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    2. In my experience, that is exactly why, Suz! For me, it’s fear – of not writing well enough, of not having anything important enough to say, of comparing myself to other bloggers. And I’m not sure writing is exactly a “passion” for me, but it’s something …I even bought myself a fountain pen, because I love the way it feels on paper! I must be a writer! ~ Lynn

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      1. You ARE a writer, Lynn. I’m so glad that you’ve returned to blogging (because you are a genuine writer you could not stay away)! Fear and insecurities always try to prevent us from achieving all that we can. Please don’t let them!

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      2. You sound like a real writer to me Lynn!

        And I’ve experienced all the comparisons you listed. Maybe that’s part of becoming a real writer too. Pushing through the fear and writing anyway. Thanks for contributing to the conversation.

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  8. It has taken me a while to declare that I’m a writer, but I have started to do so. And even without cringing or feeling like an imposter. I love writing and having a new idea that sparks a writing session is a true delight for me. I would do it even if no one read it but when they do it is a bonus. Thanks for sharing your thoughts, Christie. I think many can relate to it and the difficulty we have claiming our identity as a writer.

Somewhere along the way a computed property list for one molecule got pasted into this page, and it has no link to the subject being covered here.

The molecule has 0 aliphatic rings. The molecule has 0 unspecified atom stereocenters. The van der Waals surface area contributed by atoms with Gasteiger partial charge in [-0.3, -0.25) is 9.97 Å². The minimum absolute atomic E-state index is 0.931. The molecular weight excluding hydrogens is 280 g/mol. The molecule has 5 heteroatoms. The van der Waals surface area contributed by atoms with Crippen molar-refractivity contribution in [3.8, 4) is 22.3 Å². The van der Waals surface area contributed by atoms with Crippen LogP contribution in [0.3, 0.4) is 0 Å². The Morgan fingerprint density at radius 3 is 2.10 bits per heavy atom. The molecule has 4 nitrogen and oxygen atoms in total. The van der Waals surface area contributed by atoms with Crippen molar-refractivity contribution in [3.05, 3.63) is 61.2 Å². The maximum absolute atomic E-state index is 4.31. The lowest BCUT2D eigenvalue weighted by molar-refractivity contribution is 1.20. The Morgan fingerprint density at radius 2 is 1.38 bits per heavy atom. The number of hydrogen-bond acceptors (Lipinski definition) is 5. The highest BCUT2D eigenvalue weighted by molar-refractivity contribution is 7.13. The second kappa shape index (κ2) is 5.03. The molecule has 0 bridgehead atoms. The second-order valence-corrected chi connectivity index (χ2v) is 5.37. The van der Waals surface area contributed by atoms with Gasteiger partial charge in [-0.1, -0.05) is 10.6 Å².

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    1. Thanks Molly. It’s encouraging to hear that you have claimed your rightful title of writer. I certainly enjoy your writing. I know that feeling of suddenly having an idea that needs to come out and you can’t wait to share. It’s energizing and delightful. Thanks for commenting. Happy Sunday!